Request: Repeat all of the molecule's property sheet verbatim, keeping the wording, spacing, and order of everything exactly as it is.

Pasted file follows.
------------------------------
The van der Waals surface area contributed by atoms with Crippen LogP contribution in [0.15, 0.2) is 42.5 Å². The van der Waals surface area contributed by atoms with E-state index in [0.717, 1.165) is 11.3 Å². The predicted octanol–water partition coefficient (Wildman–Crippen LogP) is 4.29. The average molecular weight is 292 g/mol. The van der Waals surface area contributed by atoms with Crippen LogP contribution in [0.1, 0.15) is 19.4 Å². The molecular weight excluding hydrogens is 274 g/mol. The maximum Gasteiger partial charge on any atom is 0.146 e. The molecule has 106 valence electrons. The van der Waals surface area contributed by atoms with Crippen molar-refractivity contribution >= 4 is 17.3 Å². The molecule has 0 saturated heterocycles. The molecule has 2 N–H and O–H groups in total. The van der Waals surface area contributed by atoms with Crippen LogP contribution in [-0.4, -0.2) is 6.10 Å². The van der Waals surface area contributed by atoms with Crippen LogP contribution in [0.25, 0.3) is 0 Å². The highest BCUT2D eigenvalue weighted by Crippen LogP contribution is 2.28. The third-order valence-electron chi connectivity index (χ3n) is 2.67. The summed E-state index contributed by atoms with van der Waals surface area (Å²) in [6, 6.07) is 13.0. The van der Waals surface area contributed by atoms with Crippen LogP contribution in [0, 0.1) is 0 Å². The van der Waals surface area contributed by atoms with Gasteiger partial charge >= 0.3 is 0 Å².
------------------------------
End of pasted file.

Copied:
The van der Waals surface area contributed by atoms with Crippen LogP contribution in [0.15, 0.2) is 42.5 Å². The van der Waals surface area contributed by atoms with E-state index in [0.717, 1.165) is 11.3 Å². The predicted octanol–water partition coefficient (Wildman–Crippen LogP) is 4.29. The average molecular weight is 292 g/mol. The van der Waals surface area contributed by atoms with Crippen LogP contribution in [0.1, 0.15) is 19.4 Å². The molecular weight excluding hydrogens is 274 g/mol. The maximum Gasteiger partial charge on any atom is 0.146 e. The molecule has 106 valence electrons. The van der Waals surface area contributed by atoms with Crippen molar-refractivity contribution >= 4 is 17.3 Å². The molecule has 0 saturated heterocycles. The molecule has 2 N–H and O–H groups in total. The van der Waals surface area contributed by atoms with Crippen LogP contribution in [-0.4, -0.2) is 6.10 Å². The van der Waals surface area contributed by atoms with Crippen LogP contribution in [0.25, 0.3) is 0 Å². The highest BCUT2D eigenvalue weighted by Crippen LogP contribution is 2.28. The third-order valence-electron chi connectivity index (χ3n) is 2.67. The summed E-state index contributed by atoms with van der Waals surface area (Å²) in [6, 6.07) is 13.0. The van der Waals surface area contributed by atoms with Crippen LogP contribution in [0, 0.1) is 0 Å². The van der Waals surface area contributed by atoms with Gasteiger partial charge >= 0.3 is 0 Å².